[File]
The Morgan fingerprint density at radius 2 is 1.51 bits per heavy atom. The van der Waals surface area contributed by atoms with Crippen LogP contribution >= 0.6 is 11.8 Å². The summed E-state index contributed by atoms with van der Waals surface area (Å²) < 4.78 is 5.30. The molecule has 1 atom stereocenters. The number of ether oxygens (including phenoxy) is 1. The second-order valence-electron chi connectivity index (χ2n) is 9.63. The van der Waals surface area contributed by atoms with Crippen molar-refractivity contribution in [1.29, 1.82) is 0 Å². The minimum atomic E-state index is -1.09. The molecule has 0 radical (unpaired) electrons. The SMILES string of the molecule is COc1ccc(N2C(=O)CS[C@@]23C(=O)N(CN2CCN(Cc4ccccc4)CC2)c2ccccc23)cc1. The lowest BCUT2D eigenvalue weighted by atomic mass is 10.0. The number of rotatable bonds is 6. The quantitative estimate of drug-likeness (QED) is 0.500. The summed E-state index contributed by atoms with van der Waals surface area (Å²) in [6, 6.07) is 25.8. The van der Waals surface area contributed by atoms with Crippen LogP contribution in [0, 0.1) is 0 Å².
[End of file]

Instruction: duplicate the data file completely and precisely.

The Morgan fingerprint density at radius 2 is 1.51 bits per heavy atom. The van der Waals surface area contributed by atoms with Crippen LogP contribution >= 0.6 is 11.8 Å². The summed E-state index contributed by atoms with van der Waals surface area (Å²) < 4.78 is 5.30. The molecule has 1 atom stereocenters. The number of ether oxygens (including phenoxy) is 1. The second-order valence-electron chi connectivity index (χ2n) is 9.63. The van der Waals surface area contributed by atoms with Crippen molar-refractivity contribution in [1.29, 1.82) is 0 Å². The minimum atomic E-state index is -1.09. The molecule has 0 radical (unpaired) electrons. The SMILES string of the molecule is COc1ccc(N2C(=O)CS[C@@]23C(=O)N(CN2CCN(Cc4ccccc4)CC2)c2ccccc23)cc1. The lowest BCUT2D eigenvalue weighted by atomic mass is 10.0. The number of rotatable bonds is 6. The quantitative estimate of drug-likeness (QED) is 0.500. The summed E-state index contributed by atoms with van der Waals surface area (Å²) in [6, 6.07) is 25.8. The van der Waals surface area contributed by atoms with Crippen LogP contribution in [0, 0.1) is 0 Å².